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From Farm to Table
Sep 16, 2015
|This cube steak came from beef raised on the Kontz farm near Colman.|
We raise cattle, so beef is always on hand at our house. On our farm we typically take a steer or heifer (boy or girl) in for harvesting whenever our family is low on meat. And since we are splitting one animal between three growing families, it happens pretty often. We used to get pretty much the same cuts of meat, but lately I’ve requested a few more that have quickly become favorites.
Beefeaters love a good steak, and when it comes to steak there are a few things to keep in mind: where the meat comes from on the animal and how it’s cooked. Steaks need to be cooked fast and typically dry, meaning they don’t need any moisture to help them stay tender and juicy. (As long as you don’t cook it like crazy and lose all that tender juiciness. Please, please no steak turned into a glorified hamburger.)
Steaks are cut from some pretty strong muscles of beef, but not quite the strongest. That’s why they don’t need long cooking times to make them tender. When I was teaching, I often used this diagram. It’s perfect for showing you what I need to say.
Sirloin, tenderloin and top sirloin are found near the rump. These are the most tender cuts of meat you can get from a beef. The much-loved filet mignon is cut from the tip of the tenderloin, which is why it’s so tiny. There isn’t a lot there to take. This area is the most tender because it’s away from some of the hardest worked parts of the body, such as the legs, thighs, shoulders, chest and back end.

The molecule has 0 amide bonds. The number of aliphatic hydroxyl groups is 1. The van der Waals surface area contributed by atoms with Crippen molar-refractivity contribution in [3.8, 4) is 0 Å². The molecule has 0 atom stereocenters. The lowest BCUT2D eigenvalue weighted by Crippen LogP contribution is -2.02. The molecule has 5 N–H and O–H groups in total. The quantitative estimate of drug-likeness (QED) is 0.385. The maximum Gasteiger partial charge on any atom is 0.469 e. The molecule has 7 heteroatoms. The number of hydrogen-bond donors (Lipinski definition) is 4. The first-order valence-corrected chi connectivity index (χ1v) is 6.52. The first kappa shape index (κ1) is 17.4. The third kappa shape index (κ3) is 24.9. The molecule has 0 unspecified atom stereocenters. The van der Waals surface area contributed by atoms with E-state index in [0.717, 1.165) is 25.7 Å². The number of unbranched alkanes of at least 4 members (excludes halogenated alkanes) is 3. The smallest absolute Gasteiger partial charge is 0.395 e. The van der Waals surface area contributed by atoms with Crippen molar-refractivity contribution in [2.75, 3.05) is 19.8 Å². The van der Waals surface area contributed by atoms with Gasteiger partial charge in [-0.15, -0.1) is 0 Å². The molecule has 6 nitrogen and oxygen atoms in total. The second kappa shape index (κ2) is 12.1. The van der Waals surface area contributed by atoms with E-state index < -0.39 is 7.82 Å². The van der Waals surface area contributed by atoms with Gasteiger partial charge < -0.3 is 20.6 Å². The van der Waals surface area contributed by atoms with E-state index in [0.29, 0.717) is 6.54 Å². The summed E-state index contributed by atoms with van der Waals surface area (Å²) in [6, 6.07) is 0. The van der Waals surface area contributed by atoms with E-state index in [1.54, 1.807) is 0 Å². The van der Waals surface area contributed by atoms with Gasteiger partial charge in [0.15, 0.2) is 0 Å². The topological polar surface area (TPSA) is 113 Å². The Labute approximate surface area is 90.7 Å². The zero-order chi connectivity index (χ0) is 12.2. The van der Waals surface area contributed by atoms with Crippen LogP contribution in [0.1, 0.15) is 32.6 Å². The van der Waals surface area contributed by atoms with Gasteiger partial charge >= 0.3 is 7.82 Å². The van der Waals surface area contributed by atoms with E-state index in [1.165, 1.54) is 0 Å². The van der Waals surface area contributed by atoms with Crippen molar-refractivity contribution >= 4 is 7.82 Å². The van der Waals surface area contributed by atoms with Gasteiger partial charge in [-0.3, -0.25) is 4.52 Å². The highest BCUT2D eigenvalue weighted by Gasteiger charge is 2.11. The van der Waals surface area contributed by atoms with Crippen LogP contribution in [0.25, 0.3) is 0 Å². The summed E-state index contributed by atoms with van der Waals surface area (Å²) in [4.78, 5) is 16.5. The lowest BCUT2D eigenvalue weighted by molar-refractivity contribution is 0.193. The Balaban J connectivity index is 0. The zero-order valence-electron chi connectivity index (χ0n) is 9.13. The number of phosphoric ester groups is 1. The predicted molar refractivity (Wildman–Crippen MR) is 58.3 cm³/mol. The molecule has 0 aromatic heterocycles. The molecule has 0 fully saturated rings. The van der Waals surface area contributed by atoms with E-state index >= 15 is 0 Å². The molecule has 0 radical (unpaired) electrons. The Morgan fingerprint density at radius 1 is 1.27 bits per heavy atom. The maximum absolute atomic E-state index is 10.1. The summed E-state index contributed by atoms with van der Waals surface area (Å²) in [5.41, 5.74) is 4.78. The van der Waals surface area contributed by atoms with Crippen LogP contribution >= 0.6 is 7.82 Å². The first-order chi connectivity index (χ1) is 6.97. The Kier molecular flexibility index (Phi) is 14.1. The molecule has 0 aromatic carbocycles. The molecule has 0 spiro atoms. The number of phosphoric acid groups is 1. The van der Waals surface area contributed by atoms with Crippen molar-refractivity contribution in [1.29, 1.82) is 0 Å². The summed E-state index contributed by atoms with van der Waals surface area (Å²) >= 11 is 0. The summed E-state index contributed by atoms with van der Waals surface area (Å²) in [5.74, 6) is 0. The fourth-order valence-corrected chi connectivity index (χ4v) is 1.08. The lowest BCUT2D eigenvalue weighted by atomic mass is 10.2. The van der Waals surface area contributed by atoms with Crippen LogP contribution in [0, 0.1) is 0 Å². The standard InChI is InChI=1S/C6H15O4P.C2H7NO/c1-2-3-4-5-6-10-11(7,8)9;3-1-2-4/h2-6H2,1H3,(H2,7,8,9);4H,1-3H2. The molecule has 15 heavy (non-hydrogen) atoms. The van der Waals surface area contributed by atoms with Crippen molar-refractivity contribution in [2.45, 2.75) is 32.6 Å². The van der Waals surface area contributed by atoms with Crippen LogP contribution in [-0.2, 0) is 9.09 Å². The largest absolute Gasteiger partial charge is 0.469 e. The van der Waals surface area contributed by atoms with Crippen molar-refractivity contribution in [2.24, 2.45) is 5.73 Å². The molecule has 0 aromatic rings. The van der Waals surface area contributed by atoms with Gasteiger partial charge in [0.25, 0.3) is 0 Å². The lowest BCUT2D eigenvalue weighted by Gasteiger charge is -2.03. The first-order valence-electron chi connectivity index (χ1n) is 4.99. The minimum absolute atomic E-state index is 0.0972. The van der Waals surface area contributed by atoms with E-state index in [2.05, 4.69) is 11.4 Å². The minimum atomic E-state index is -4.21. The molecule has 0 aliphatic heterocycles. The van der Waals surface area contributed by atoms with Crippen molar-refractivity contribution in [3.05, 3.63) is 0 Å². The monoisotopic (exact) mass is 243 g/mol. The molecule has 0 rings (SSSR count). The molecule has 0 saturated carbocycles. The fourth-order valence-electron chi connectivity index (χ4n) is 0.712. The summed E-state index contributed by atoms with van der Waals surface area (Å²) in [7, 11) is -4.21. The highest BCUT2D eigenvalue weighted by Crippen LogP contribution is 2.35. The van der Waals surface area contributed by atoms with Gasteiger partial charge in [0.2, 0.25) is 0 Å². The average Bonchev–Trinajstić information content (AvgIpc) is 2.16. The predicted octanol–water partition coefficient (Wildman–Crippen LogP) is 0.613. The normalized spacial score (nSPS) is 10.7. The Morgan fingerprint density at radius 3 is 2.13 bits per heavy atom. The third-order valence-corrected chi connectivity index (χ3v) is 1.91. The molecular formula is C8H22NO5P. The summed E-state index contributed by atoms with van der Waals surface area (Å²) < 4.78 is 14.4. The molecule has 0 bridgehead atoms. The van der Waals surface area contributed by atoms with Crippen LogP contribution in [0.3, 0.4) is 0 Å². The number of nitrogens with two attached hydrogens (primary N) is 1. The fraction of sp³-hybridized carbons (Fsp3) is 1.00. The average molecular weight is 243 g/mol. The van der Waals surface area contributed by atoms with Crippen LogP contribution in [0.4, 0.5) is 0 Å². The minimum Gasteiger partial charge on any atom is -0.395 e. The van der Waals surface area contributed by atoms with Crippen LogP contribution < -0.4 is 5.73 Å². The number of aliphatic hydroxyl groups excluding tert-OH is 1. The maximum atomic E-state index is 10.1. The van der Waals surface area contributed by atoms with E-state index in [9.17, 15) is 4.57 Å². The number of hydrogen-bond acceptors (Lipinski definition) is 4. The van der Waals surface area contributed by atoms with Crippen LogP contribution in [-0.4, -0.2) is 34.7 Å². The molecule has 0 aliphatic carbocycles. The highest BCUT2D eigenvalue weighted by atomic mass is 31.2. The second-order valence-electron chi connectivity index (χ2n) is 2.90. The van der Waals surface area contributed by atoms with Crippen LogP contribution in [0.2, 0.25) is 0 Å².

If you have a freezer full of beef always at your fingertips, the steaks will likely get eaten first. However, we go for the tougher, bigger hunks of meat. Who doesn’t love a good pot roast on Sunday after church? They are my favorite. Roasts need to be cooked slow and moist to achieve a good tenderness, which is why they are perfect for busy families. Throw them in the crock-pot with some other ingredients and supper is ready when you get home from work or school.
Another favorite of ours is brisket. This is a really tough cut of meat, and if not cooked properly it will taste terrible. You can cook it slowly in the crock-pot like a roast, but try breading slices of brisket and then deep-frying them for about 2 minutes. Talk about tasty. Depending on where you live, brisket may be a more common piece of meat, or it might be a special order at your meat counter.
Just remember that no matter what cut of meat you are cooking, it’s important to use a meat thermometer to check for doneness. The day I bought my meat thermometer was the day that I really perfected cooking beef. Sometimes I do get lazy and just go with what I think is right for color and doneness. But those are always the days that the meat either gets overcooked or undercooked and I feel like I ruined a meal.
Do you have a favorite beef cut and the perfect recipe to go with it? Please share! I love new recipes and I love trying out new cuts of beef! Happy cooking!
Morgan Kontz lives on a farm near Colman with her husband, Jason, and two children. She blogs about her experiences as a first generation South Dakota farm wife and writes a monthly agriculture column for the South Dakota Magazine website.